Investing in renewable energy can pose ethical dilemmas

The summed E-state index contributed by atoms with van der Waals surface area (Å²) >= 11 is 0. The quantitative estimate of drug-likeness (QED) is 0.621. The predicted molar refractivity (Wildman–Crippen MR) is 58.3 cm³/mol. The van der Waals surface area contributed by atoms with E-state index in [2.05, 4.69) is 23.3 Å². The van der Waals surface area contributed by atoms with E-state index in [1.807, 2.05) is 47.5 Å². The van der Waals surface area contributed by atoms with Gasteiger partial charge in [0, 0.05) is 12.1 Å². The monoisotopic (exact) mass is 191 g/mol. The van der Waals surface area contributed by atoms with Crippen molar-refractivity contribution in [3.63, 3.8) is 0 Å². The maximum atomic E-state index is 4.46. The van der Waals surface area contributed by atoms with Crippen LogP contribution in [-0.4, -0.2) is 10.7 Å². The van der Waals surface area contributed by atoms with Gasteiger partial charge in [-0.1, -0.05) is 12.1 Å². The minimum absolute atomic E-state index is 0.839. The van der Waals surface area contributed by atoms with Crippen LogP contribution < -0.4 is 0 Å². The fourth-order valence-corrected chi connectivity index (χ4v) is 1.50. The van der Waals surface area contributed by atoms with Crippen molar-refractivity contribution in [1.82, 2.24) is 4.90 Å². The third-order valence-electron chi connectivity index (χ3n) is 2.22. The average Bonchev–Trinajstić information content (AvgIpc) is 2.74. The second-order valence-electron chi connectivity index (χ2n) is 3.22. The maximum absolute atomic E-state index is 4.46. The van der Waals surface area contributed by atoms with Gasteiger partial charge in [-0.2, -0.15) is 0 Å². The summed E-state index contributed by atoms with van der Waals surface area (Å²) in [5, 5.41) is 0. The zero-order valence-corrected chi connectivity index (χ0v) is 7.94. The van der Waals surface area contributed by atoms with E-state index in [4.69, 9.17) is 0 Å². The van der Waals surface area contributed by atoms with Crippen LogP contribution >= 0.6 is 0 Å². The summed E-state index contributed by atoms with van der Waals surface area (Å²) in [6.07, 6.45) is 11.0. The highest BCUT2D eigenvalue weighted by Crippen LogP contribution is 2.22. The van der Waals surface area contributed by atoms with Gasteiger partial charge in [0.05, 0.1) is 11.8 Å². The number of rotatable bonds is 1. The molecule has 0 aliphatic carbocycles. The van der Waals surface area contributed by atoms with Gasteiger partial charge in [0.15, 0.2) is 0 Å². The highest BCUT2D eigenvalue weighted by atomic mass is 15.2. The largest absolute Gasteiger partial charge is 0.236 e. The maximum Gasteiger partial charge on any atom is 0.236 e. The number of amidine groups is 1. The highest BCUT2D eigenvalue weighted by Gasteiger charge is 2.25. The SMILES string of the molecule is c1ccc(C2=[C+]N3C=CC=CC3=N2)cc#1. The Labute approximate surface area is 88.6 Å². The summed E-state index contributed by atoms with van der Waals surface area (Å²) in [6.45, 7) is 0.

Over the past two years, the value of fossil-fuel companies has soared while the worldwide stock-market value of renewable-energy companies has declined from $13 billion to $10.7 billion. This, despite ever-renewing hope that a major energy transition will spark a boom in the renewables arena. Many Wall Street investors are reluctant to go for renewables because there’s so much insecurity around energy markets. The U.S. and other key nations have not ratified the Kyoto Protocol, and there’s a patchwork of national standards for carbon-dioxide emissions. Many socially and environmentally conscious investors continue to seek out renewable investments, but they face two problems. The small companies working exclusively in renewables — wind, solar, biofuels — are huge gambles. But the large companies making some investments in alternative energy — like BP, Archer Daniels Midland, and GE — are ethical compromises, as they tend to contribute to environmental problems with the right hand while nurturing renewable technologies with the left.